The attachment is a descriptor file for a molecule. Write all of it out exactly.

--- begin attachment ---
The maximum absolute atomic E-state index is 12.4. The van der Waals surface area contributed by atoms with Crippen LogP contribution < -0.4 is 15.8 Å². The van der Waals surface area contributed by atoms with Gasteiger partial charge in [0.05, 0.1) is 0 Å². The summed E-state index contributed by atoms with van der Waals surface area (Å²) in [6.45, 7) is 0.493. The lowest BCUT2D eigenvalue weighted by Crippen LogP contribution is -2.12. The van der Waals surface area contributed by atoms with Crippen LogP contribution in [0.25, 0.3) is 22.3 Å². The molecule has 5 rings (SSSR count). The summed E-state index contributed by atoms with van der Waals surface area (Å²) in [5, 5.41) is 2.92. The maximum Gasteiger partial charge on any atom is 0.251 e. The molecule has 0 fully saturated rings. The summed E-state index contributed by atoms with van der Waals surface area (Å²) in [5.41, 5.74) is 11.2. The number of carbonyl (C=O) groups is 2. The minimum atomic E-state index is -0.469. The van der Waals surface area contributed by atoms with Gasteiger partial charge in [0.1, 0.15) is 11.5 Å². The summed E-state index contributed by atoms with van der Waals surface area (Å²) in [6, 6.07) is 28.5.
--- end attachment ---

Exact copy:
The maximum absolute atomic E-state index is 12.4. The van der Waals surface area contributed by atoms with Crippen LogP contribution < -0.4 is 15.8 Å². The van der Waals surface area contributed by atoms with Gasteiger partial charge in [0.05, 0.1) is 0 Å². The summed E-state index contributed by atoms with van der Waals surface area (Å²) in [6.45, 7) is 0.493. The lowest BCUT2D eigenvalue weighted by Crippen LogP contribution is -2.12. The van der Waals surface area contributed by atoms with Crippen LogP contribution in [0.25, 0.3) is 22.3 Å². The molecule has 5 rings (SSSR count). The summed E-state index contributed by atoms with van der Waals surface area (Å²) in [5, 5.41) is 2.92. The maximum Gasteiger partial charge on any atom is 0.251 e. The molecule has 0 fully saturated rings. The summed E-state index contributed by atoms with van der Waals surface area (Å²) in [5.41, 5.74) is 11.2. The number of carbonyl (C=O) groups is 2. The minimum atomic E-state index is -0.469. The van der Waals surface area contributed by atoms with Gasteiger partial charge in [0.1, 0.15) is 11.5 Å². The summed E-state index contributed by atoms with van der Waals surface area (Å²) in [6, 6.07) is 28.5.